Shell’s ‘quest’ for cutting carbon emissions announced

Oil giant Shell is set to build its flagship carbon capture and storage scheme for an oil sands operation in Canada.

From late 2015, the Quest project is expected to arrest and detain underground over 1 million tons of carbon annually produced in the processing of petroleum by-product bitumen at the Athabasca Oil Sands Project, a joint venture of Shell with Chevron and Marathon Oil.

It will reduce direct emissions from Shell’s Scotford Upgrader in Alberta by about 35 percent, an amount comparable to the emissions of 175,000 North American cars per year.

Shell chief executive Peter Voser stressed that lower carbon energy sources will continue to grow, but even by 2050 at least 65 percent of the energy mix will still be supplied by fossil fuels. This trend makes a carbon capture and storage system one of the key options to help meet the immense projected increase in global energy demand while reducing carbon emissions.

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“Quest is another example of how we are using technology and innovation to improve the environmental performance of our oil sands operations… The knowledge it provides will help to enable much wider and more cost-effective application of C.C.S. through the energy industry and other sectors in years to come,” said John Abbott, Shell executive vice president for heavy oil.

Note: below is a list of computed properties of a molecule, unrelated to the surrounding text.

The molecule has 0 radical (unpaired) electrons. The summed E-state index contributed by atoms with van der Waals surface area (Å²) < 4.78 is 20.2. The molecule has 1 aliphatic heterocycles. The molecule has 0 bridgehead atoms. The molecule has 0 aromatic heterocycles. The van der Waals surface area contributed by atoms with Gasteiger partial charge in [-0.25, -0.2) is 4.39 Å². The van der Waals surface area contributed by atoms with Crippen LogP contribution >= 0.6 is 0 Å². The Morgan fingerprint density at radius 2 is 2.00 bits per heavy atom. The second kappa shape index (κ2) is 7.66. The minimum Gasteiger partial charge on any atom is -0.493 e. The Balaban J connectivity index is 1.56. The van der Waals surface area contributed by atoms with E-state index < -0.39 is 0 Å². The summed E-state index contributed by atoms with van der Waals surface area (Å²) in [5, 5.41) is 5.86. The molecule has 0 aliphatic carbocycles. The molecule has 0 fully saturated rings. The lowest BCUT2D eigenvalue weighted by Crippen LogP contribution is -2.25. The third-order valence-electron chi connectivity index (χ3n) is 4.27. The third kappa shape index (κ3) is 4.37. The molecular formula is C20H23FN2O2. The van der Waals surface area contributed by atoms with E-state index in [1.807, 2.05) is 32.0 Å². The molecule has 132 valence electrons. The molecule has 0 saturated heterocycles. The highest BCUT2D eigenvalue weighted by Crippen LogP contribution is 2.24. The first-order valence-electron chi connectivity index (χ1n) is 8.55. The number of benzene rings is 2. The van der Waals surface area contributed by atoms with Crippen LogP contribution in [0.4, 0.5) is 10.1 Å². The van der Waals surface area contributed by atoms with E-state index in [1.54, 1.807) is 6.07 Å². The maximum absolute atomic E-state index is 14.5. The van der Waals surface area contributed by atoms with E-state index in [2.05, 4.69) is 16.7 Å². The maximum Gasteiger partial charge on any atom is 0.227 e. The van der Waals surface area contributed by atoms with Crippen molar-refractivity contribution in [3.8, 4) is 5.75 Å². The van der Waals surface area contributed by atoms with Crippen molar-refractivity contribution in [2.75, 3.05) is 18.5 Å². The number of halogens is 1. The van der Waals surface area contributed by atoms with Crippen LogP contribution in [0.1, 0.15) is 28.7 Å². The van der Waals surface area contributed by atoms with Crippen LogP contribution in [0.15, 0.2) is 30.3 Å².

Quest is touted as the world’s first commercial scale C.C.S. scheme to address carbon emissions in oil sands, as well as the first in which Shell will hold majority ownership, acting as designer, builder and operator. It will also serve as the groundwork of Shell’s C.C.S. research programme that will further the company’s carbon capture technology.

The oil giant is also working with governments and experts to advance C.C.S. in other countries like Australia and Norway.

Supporting the Athabasca Oil Sands Project, both the governments of Canada and Alberta have identified C.C.S. as a fundamental technology in their efforts to cut emissions.

The Alberta government will invest $745 million in Quest from a $2-billion fund to support C.C.S., while the g Canadian government will invest $120 million through its Clean Energy Fund.

According to the International Energy Agency, C.C.S. is “a crucial part of worldwide efforts to limit global warming.” It estimated that this mitigation technology could deliver about one-fifth of necessary worldwide reductions in greenhouse gases by 2050. – EcoSeed Staff

http://ecoseed.org/ – ECOticias.com

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